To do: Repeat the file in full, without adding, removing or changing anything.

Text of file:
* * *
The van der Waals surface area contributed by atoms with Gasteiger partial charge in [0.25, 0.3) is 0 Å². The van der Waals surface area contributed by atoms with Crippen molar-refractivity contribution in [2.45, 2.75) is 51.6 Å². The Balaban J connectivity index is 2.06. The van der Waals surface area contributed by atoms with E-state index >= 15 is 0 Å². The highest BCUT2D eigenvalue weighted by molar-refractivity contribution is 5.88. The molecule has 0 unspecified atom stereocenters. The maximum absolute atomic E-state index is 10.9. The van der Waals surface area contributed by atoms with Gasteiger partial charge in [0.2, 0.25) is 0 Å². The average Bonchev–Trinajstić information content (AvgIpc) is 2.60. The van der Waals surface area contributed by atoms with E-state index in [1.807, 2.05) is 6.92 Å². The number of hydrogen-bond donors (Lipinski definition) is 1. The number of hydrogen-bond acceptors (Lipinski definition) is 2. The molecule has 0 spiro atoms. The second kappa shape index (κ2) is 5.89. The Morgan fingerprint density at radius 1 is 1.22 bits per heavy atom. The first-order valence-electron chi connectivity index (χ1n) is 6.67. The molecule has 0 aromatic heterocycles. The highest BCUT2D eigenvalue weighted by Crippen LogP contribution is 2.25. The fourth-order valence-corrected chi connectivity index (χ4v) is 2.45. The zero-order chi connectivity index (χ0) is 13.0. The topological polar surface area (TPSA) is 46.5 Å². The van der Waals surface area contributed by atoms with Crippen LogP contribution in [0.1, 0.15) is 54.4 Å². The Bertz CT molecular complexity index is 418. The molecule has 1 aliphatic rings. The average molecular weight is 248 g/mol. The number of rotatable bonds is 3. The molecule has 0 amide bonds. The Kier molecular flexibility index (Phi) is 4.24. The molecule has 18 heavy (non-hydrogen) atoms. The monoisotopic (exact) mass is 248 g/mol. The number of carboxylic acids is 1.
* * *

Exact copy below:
The van der Waals surface area contributed by atoms with Gasteiger partial charge in [0.25, 0.3) is 0 Å². The van der Waals surface area contributed by atoms with Crippen molar-refractivity contribution in [2.45, 2.75) is 51.6 Å². The Balaban J connectivity index is 2.06. The van der Waals surface area contributed by atoms with E-state index >= 15 is 0 Å². The highest BCUT2D eigenvalue weighted by molar-refractivity contribution is 5.88. The molecule has 0 unspecified atom stereocenters. The maximum absolute atomic E-state index is 10.9. The van der Waals surface area contributed by atoms with Gasteiger partial charge in [0.2, 0.25) is 0 Å². The average Bonchev–Trinajstić information content (AvgIpc) is 2.60. The van der Waals surface area contributed by atoms with E-state index in [1.807, 2.05) is 6.92 Å². The number of hydrogen-bond donors (Lipinski definition) is 1. The number of hydrogen-bond acceptors (Lipinski definition) is 2. The molecule has 0 spiro atoms. The second kappa shape index (κ2) is 5.89. The Morgan fingerprint density at radius 1 is 1.22 bits per heavy atom. The first-order valence-electron chi connectivity index (χ1n) is 6.67. The molecule has 0 aromatic heterocycles. The highest BCUT2D eigenvalue weighted by Crippen LogP contribution is 2.25. The fourth-order valence-corrected chi connectivity index (χ4v) is 2.45. The zero-order chi connectivity index (χ0) is 13.0. The topological polar surface area (TPSA) is 46.5 Å². The van der Waals surface area contributed by atoms with Crippen LogP contribution in [0.1, 0.15) is 54.4 Å². The Bertz CT molecular complexity index is 418. The molecule has 1 aliphatic rings. The average molecular weight is 248 g/mol. The number of rotatable bonds is 3. The molecule has 0 amide bonds. The Kier molecular flexibility index (Phi) is 4.24. The molecule has 18 heavy (non-hydrogen) atoms. The monoisotopic (exact) mass is 248 g/mol. The number of carboxylic acids is 1.